The trauma of physical therapy didn’t surface until I had my first surgery at the age of 11. Following my first surgery, after being in long-leg casts for 8 weeks, physical therapists were ready to get my legs moving. Try keeping your legs board-straight for 8 weeks and then being asked to bend your knees. It’s a level of pain I wouldn’t wish on my worst enemy. One of the three most vivid memories I have is one particular day in physical therapy at Shriner’s Hospital for Children in Greenville, SC, following my first surgery. The physical therapist was determined to get my knees to bend. However, up until this point I had fought her every step of the way. She ended up placing a blue-padded bench right behind my knees in the hopes that gravity would do it’s job over the course of an hour and by the end of therapy, my knees would be bent over the bench. Suffice it to say, gravity didn’t win. I held my legs in the air for 90% of my PT session that day. Eventually, the physical therapist put her hands on my knees and pushed down. Because I had held my legs up for almost an hour, down they went and out came my screams. One minute my legs were in the air, pain-free, and the next…my body went into overdrive trying to process the pain that was splitting me open from inside. I cried and screamed so loud and for so long that I remember a nurse coming in asking if everything was okay. Until that moment, I didn’t understand the concept of a blood-curdling scream…and I also didn’t understand what it meant to feel such an intense pain that when you open your mouth no sound comes out at all. Now I know better.

That PT moment occurred at the age of 11. I am now 25, and I can still go back to that moment in my mind in a matter of seconds….and when I do, the tears come, and I can’t stop. I cry for the pain I felt, the level of fear and anxiety that was coursing through me, and the fact that at the age of 25, I can so easily place myself back in that moment without even blinking. To put it bluntly, physical therapy has essentially traumatized me. It still holds a lot of power over me, I still have nightmares, and I still have really intense reactions towards PT.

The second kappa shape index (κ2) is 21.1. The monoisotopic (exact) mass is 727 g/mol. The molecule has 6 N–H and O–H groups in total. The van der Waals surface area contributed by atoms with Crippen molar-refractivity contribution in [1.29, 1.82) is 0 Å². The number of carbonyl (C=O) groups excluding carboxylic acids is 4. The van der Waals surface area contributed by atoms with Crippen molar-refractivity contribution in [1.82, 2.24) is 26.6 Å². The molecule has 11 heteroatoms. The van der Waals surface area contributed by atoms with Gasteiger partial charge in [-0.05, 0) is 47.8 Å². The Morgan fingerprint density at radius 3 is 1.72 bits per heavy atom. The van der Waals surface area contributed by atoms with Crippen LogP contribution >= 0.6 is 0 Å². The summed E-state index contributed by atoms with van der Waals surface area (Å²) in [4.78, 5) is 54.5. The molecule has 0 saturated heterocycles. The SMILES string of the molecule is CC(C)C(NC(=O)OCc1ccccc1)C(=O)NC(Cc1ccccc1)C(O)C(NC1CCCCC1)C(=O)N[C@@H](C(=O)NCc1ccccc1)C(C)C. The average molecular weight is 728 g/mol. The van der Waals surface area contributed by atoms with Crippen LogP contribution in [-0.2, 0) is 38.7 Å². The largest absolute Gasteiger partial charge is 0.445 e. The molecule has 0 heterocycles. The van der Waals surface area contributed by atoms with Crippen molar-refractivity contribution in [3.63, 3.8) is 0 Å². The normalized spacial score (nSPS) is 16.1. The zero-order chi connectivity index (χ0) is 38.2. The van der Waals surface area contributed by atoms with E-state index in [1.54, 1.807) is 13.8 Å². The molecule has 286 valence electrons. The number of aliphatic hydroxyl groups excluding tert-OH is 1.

A few years ago, my doctor suggested I go back to PT again. “It won’t be like last time. This time, when you say stop, they will.” See, as a child in PT, my voice didn’t matter that much. If I said stop, the pain continued. The physical therapists kept pushing. They had to in order to help me get to the point I needed to be. Therefore, a few years ago, when my doctor said it would be different, I didn’t believe him. Even when the physical therapist said, “You’re an adult. You’re in control now,” I had a very hard time believing her. After only one PT session as an adult, I started having panic attacks. Even though I was in a different place, in my mind I was an 11-year-old girl in the PT room of Shriner’s Hospital. I panicked. I couldn’t breathe, and I felt like I was dying. In short, I had a panic attack.

I have not been back to physical therapy since my previous experience as an adult caused panic attacks. However, I’ve reached a point in my life where I feel like I at least need to try going back. I am utterly terrified and just the thought of it makes my heart race and my breath become rapid. How I’m going to go through with it, I seriously don’t know. But I have to try. I owe myself that much. And I just hope the physical therapist doesn’t negatively respond to my panic attack. I can’t have that happening again.

Send good thoughts over the next few weeks. I need them.

The Road to Acceptance